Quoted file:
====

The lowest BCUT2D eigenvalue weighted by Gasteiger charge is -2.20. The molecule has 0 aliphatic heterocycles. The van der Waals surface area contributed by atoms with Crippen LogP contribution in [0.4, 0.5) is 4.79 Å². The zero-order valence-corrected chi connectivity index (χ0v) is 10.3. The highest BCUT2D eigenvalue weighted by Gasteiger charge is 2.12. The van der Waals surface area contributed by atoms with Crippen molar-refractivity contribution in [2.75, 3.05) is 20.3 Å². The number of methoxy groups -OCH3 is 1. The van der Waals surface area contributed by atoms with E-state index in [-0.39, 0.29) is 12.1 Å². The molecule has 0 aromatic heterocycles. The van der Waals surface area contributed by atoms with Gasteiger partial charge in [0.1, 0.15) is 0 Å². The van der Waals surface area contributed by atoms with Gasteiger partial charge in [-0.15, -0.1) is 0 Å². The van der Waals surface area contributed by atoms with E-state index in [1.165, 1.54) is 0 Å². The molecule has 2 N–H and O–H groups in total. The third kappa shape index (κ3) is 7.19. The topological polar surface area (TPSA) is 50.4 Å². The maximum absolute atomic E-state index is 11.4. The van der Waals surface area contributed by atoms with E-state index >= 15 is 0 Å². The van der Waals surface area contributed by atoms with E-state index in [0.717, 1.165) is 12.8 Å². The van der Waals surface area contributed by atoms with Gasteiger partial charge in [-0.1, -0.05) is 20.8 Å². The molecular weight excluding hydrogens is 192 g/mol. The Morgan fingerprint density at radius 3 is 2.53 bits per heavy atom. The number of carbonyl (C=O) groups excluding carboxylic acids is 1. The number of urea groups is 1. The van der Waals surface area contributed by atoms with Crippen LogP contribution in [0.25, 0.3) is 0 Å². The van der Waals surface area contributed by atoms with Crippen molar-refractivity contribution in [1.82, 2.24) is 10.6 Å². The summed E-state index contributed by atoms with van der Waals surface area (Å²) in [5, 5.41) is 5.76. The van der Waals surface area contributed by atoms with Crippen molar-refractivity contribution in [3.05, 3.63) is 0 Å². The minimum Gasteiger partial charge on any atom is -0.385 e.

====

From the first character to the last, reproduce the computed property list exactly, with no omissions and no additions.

The lowest BCUT2D eigenvalue weighted by Gasteiger charge is -2.20. The molecule has 0 aliphatic heterocycles. The van der Waals surface area contributed by atoms with Crippen LogP contribution in [0.4, 0.5) is 4.79 Å². The zero-order valence-corrected chi connectivity index (χ0v) is 10.3. The highest BCUT2D eigenvalue weighted by Gasteiger charge is 2.12. The van der Waals surface area contributed by atoms with Crippen molar-refractivity contribution in [2.75, 3.05) is 20.3 Å². The number of methoxy groups -OCH3 is 1. The van der Waals surface area contributed by atoms with E-state index in [-0.39, 0.29) is 12.1 Å². The molecule has 0 aromatic heterocycles. The van der Waals surface area contributed by atoms with Gasteiger partial charge in [0.1, 0.15) is 0 Å². The van der Waals surface area contributed by atoms with Gasteiger partial charge in [-0.15, -0.1) is 0 Å². The van der Waals surface area contributed by atoms with E-state index in [1.165, 1.54) is 0 Å². The molecule has 2 N–H and O–H groups in total. The third kappa shape index (κ3) is 7.19. The topological polar surface area (TPSA) is 50.4 Å². The maximum absolute atomic E-state index is 11.4. The van der Waals surface area contributed by atoms with E-state index >= 15 is 0 Å². The van der Waals surface area contributed by atoms with E-state index in [0.717, 1.165) is 12.8 Å². The van der Waals surface area contributed by atoms with Gasteiger partial charge in [-0.1, -0.05) is 20.8 Å². The molecular weight excluding hydrogens is 192 g/mol. The Morgan fingerprint density at radius 3 is 2.53 bits per heavy atom. The number of carbonyl (C=O) groups excluding carboxylic acids is 1. The number of urea groups is 1. The van der Waals surface area contributed by atoms with Crippen LogP contribution in [0.25, 0.3) is 0 Å². The van der Waals surface area contributed by atoms with Crippen molar-refractivity contribution in [1.82, 2.24) is 10.6 Å². The summed E-state index contributed by atoms with van der Waals surface area (Å²) in [5, 5.41) is 5.76. The van der Waals surface area contributed by atoms with Crippen molar-refractivity contribution in [3.05, 3.63) is 0 Å². The minimum Gasteiger partial charge on any atom is -0.385 e.